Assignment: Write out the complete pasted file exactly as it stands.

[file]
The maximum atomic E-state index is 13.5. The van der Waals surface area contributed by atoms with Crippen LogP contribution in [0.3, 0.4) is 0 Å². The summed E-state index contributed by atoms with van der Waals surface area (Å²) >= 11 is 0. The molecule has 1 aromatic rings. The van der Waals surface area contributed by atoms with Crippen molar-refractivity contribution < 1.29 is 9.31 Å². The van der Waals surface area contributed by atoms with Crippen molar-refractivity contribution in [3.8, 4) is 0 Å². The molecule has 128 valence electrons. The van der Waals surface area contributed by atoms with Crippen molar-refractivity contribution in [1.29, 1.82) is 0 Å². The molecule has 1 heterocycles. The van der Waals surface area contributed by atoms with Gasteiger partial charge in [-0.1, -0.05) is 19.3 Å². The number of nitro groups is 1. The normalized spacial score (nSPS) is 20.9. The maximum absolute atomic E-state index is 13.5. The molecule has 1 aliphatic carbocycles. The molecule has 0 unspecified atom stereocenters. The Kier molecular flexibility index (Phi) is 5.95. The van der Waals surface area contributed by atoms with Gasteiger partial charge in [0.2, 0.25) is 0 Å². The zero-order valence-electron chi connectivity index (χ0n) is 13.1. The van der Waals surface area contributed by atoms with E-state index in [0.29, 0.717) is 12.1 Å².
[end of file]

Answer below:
The maximum atomic E-state index is 13.5. The van der Waals surface area contributed by atoms with Crippen LogP contribution in [0.3, 0.4) is 0 Å². The summed E-state index contributed by atoms with van der Waals surface area (Å²) >= 11 is 0. The molecule has 1 aromatic rings. The van der Waals surface area contributed by atoms with Crippen molar-refractivity contribution < 1.29 is 9.31 Å². The van der Waals surface area contributed by atoms with Crippen molar-refractivity contribution in [3.8, 4) is 0 Å². The molecule has 128 valence electrons. The van der Waals surface area contributed by atoms with Crippen molar-refractivity contribution in [1.29, 1.82) is 0 Å². The molecule has 1 heterocycles. The van der Waals surface area contributed by atoms with Gasteiger partial charge in [-0.1, -0.05) is 19.3 Å². The number of nitro groups is 1. The normalized spacial score (nSPS) is 20.9. The maximum absolute atomic E-state index is 13.5. The molecule has 1 aliphatic carbocycles. The molecule has 0 unspecified atom stereocenters. The Kier molecular flexibility index (Phi) is 5.95. The van der Waals surface area contributed by atoms with Gasteiger partial charge in [0.2, 0.25) is 0 Å². The zero-order valence-electron chi connectivity index (χ0n) is 13.1. The van der Waals surface area contributed by atoms with E-state index in [0.29, 0.717) is 12.1 Å².